Goat's milk makes for key soap ingredient
LEICESTER — Even hundreds of feet from the Moore family’s Leicester home, fragrance hangs in the air. Step inside the house, and the scent is even stronger: lemongrass, pine, cinnamon, lavender and peppermint, and a background bouquet that’s best described as clean.
And although a visitor is immediately struck by the strong smells, no one in the family notices the scent.
“We don’t even smell it anymore,” said Linda Moore, mother of the clan.
One day last week the family was preparing to make a new batch of Garland Goat Soap, this one scented with lemongrass essential oils. Pamela, Nathaniel and Emily, three of Linda and Greg Moore’s older children, were hard at work alongside their mother in the airy kitchen. The room was filled with buckets and boxes of beeswax and various oils: palm, coconut, olive and vitamin E, and, of course, a large bottle of lemongrass essential oil. Then there was the vessel full of goat’s milk, from one of the family’s four goats.
Watch the Moore family make soap
The whole process takes about half an hour. Linda said it comes out best when done in small batches. Last Monday’s work yielded around 50 bars. On such a small scale it’s clear that the Moores have been busy. Since they took the business over last spring, they’ve made an estimated 7,000 bars.
Pamela, Nathaniel and Emily — who have seven siblings — have been the main force behind the business since they took it over this spring from their sister-in-law Arielle, wife of their oldest brother Greg Jr. Arielle began making soap as a child in Connecticut, naming the business Garland Goat Soap of Maine after her family moved north. Over the years she developed her signature goat soap recipe, which the Moore family says draws many people who suffer from allergies to less mild soaps.
But several months after marrying Greg Jr., Arielle found herself swamped with orders, trying to help out with her husband’s piano tuning business, and expecting a baby. So she offered the business to her in-laws.
“We thought it would be a fun family thing to do,” said Linda.
And the business fits right in with the family’s goals. They moved from New Hampshire in 2001 so the children could get some hands-on experience working the land, said Linda, and now they’re getting hands-on business experience, too. And Linda’s role?
“I do what they tell me to do,” she said with a laugh.
Shortly after agreeing to take charge of Garland Goat Soap, the Moores received a delivery of soapmaking supplies and drying frames, plus a series of tutorials in exactly how to make the soap from Arielle. Then the work began.
With the bigger workforce — 21-year-old Pamela keeping the records, 14-year-old Emily handling shipping, and 17-year-old Nathaniel ordering supplies and contacting potential buyers — the family was soon juggling lots of selling opportunities. They sold soap at the last few Middlebury Winter Farmers Markets of the year, then at the Brandon Farmers Market.
They sell through the Middlebury Natural Foods Co-op and to the Vites & Herbs Shoppe in Middlebury, and to Gourmet Provence and Carr’s Floral Shop in Brandon. Recently the Moores have been selling at regional holiday markets.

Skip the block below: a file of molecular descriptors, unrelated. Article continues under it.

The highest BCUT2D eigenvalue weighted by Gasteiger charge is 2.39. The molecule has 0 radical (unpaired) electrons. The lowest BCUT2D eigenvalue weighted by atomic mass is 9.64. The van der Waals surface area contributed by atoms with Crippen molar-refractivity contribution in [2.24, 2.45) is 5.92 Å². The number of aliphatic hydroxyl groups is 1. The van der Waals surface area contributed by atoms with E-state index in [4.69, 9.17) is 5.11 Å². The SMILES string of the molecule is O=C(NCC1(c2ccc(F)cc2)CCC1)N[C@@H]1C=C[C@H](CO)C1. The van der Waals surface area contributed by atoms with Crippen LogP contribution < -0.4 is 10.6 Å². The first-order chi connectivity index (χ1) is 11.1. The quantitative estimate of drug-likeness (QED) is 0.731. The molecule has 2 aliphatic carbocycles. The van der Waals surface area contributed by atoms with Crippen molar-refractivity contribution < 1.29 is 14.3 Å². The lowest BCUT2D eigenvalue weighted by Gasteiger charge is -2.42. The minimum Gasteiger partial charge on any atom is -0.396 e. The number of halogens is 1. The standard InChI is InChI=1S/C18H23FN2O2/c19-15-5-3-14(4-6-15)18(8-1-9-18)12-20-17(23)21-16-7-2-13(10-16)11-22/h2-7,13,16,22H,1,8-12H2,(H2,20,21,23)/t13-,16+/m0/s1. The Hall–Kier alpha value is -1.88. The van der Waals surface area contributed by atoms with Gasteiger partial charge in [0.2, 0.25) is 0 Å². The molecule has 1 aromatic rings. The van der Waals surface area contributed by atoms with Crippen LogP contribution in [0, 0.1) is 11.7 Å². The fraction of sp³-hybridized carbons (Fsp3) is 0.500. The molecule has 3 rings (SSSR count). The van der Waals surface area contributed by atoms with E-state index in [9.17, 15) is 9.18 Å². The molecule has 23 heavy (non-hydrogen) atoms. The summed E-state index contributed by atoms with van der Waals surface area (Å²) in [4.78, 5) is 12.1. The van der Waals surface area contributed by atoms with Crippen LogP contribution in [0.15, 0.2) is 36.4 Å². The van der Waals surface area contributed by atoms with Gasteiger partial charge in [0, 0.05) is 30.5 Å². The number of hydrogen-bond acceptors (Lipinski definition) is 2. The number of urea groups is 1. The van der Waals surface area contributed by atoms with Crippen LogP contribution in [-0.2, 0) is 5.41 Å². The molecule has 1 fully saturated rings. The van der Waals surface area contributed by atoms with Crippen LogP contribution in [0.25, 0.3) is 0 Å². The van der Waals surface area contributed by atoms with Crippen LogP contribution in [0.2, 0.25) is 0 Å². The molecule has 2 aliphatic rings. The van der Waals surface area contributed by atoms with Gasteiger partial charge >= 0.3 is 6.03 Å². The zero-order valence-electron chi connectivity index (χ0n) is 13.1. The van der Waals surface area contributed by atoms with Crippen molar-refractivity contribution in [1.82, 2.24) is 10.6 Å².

The family still makes milk and honey soap for a wholesaler, a gig they inherited from Arielle. But beyond that, Arielle had depended on her website, garlandgoatsoap.com, a couple of stores and one craft show a year. While it was a lot for a one-woman company to keep up with, the sales since the Moores took over have added up. They’ve even received an order from Australia.
“We’ve at least doubled, if not tripled, the business,” said Nathaniel.
And something else has happened, too: Demand for the soap is skyrocketing to the point where the little side room that stores business records and the soaps while they are curing has almost become too small.
For the actual soapmaking process, the family uses the whole house — though they are hoping someday to be able to expand into a separate workspace. While Pamela, Nathaniel and Emily melted down the solid oils last Monday afternoon, Linda took a pot of water, a jug of goat’s milk and a blender out to the garage, along with a gas mask and gloves to protect her from the noxious gases released as she mixed everything with the lye. Lye reacts with the fats when combined, and allows the mixture to become soap.
While Linda blended the mixture and hot vapors spiraled upward, the pot’s contents changed. After five minutes, the mixture was a warm, frothy yellow-orange, and she brought the milk-lye concoction back to the kitchen to be mixed with the oils.
Before the mixture cooled and hardened, all four worked on pouring the mixture into the plastic molds laid out on the table, in a variety of designs from daffodil to beehive.
Then comes the waiting — the soap must cure for four weeks before it’s sold, on racks in the small side room off the kitchen. That day, eight scents of goat soap and one unscented kind sat curing on the racks, and drawers of shrink-wrapped soaps lined the walls.
The four Moores surveyed their inventory, smiling.
“It’s the only soap we use,” said Linda.
Reporter Andrea Suozzo is at firstname.lastname@example.org.